But a lot of folks working on the bleeding edge of A.I. are sounding notes of alarm. A.I. can now be projected to take over most of the jobs work-a-day people make a living at. The only jobs left will require genius level intelligence, and creativity -- and even those are within reach of Artificial Intelligence that can learn and keep learning.
Recently, there was an article about Artificial Intelligence learning to become aggressive, initiating attacks not just responding.
So far, nobody has identified something artificial intelligence can't do that humans can. Every time some human function is defined as uniquely human, some human genius teaches A.I. to do that (or even do it better.)
That is a trend!
We love A.I., we adore artificial intelligence, -- we create artificial intelligence and nurture and adore it as we do our children.
What is really going on here?
How will the human/A.I. interface develop? Will artificial intelligence become a legal person (Heinlein explored that at length, and Star Trek's Character Data gives us many new facets to consider)?
What about Artificial Intelligence Refugees washing ashore, fleeing some sort of cyberwar?
A.I. is being discussed as the solution to cyber-security, being able to sift vast Big Data pools and sort out the one or two major trouble spots (terrorists).
Right now, the entire security industry may be taking itself too seriously (Romantic Comedy is a fabulous genre for tackling this). The I.T. folks at work keep making you change passwords, and berate people for opening emails or plugging in a thumb drive.
Mobile Devices and services now require two-step authentication -- you have to have a smartphone to read your news feed on Yahoo. (well, there is a work-around right now, but that won't last).
The attitude behind the policies of cyber-security gurus is that if you get hacked, it is YOUR FAULT (not the fault of the attacker. Only the victim is to blame in cyber-warfare). You did something wrong. You breached protocol. You opened an email. You visited a website. You put in your personal data (but of course I.T. forces you to identify yourself!)
We are all tangled up in a ball of twine and quite ludicrous about it because we have (in a cultural panic) set aside several time-tested principles of life.
We have done this because the benefits of online communications are bigger than the threats and costs (so far).
Since we can't stop people in other countries attacking us for profit, our "security" folks attack US. They blame the victim of the sucker-punch rather than the immorality of the sucker-puncher, and our own defense (our immune system!) attacks us, forcing us to change our way of doing things because of something someone we don't know did to us.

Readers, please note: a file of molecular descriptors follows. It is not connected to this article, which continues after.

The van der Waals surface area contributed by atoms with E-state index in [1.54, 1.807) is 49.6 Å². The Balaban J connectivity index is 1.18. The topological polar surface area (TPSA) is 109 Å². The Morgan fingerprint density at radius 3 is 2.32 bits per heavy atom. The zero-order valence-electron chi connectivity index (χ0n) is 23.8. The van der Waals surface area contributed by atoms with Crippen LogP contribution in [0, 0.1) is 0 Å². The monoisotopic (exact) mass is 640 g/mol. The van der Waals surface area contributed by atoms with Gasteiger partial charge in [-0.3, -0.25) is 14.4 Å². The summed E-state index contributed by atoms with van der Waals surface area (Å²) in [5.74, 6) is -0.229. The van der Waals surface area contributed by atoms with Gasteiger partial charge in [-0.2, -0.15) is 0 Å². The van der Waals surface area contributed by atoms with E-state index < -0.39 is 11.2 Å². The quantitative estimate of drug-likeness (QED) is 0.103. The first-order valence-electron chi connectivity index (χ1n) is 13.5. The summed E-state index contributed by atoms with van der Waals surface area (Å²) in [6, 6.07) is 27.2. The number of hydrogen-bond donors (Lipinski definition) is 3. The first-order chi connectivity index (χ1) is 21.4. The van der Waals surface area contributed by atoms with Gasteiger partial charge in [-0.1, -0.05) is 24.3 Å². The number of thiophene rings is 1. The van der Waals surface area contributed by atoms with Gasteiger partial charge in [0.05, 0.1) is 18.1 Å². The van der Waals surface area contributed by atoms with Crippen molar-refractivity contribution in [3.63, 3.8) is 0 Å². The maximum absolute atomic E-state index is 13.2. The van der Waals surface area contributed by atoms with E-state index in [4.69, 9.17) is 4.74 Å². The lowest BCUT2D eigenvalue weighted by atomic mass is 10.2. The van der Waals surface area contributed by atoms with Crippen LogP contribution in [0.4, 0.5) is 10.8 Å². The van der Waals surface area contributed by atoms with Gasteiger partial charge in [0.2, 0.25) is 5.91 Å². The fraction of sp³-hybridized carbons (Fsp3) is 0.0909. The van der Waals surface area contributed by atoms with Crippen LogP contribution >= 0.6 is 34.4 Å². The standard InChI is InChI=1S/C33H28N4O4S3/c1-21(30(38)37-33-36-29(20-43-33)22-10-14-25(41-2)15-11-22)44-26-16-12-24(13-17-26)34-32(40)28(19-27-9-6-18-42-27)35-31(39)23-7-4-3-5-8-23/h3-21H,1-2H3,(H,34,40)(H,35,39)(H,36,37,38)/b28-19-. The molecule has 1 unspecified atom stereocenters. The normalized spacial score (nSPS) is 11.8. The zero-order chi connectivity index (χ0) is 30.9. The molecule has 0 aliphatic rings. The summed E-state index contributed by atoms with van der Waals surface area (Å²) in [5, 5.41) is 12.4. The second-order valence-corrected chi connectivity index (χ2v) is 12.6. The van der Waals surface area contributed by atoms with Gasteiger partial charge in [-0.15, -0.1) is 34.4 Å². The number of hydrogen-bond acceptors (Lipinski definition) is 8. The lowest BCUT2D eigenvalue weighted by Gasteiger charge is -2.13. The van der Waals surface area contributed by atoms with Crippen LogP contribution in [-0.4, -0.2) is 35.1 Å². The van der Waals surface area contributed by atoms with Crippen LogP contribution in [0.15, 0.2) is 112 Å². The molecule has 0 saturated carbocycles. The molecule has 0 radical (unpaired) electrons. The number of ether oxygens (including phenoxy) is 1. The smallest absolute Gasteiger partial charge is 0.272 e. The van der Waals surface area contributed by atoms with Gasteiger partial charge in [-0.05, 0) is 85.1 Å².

"Security" works differently if your Identity is known to the Security Officer.
Ask yourself: When was the last time Donald Trump was strip searched for the egregious crime of attempting to enter the White House?
Does Presidential Security torture, torment and beat up on the President?
Then why do the cyber-security I.T. department folks beat up on YOU when you try to access your Cloud account with this or that company? Stop what you're doing (you can't enter the white house)! Identify Yourself! (like they don't know what they are responsible for knowing?) Papers Please! ACCESS DENIED! You have to wait three days to try again.
Where did this come from? What is really going on here? What trends produced this deplorable state of business?
The principles we have abandoned are "don't blame the victim" and "innocent until proven guilty" and "I am who I say I am; if I lie, I will be removed from society, maybe forever."
You shouldn't blame a victim because next thing you know, you will be a victim.
Quality of life is severely infringed on, productivity sliced in half, and happiness beyond reach if you live an entirely DEFENSIVE life in a defensive (curled inward) posture. The H.E.A. ending as we currently envision it can not happen inside a "secure" defense perimeter that punishes you for the deeds of those outside your defense perimeter who are guilty of life destroying behavior.
Logic and reality have long established you can not prove innocence, but you can prove guilt. So we must presume people innocent until we can prove guilt.
Identity is sovereignty -- personal sovereignty is the bedrock of Western Civilization. This dates back to the Magna Carta, probably farther. There's a Biblical quote: "how goodly are your tents, O Jacob." This refers to the camping habit while wandering in the desert where tents were set up so that the entry ways did not face into each other -- giving PRIVACY to the neighbors.
Privacy is the bedrock of personal sovereignty.
You can't DEFEND privacy or security or innocence or Identity, and thus the net result of all these elements, FREEDOM.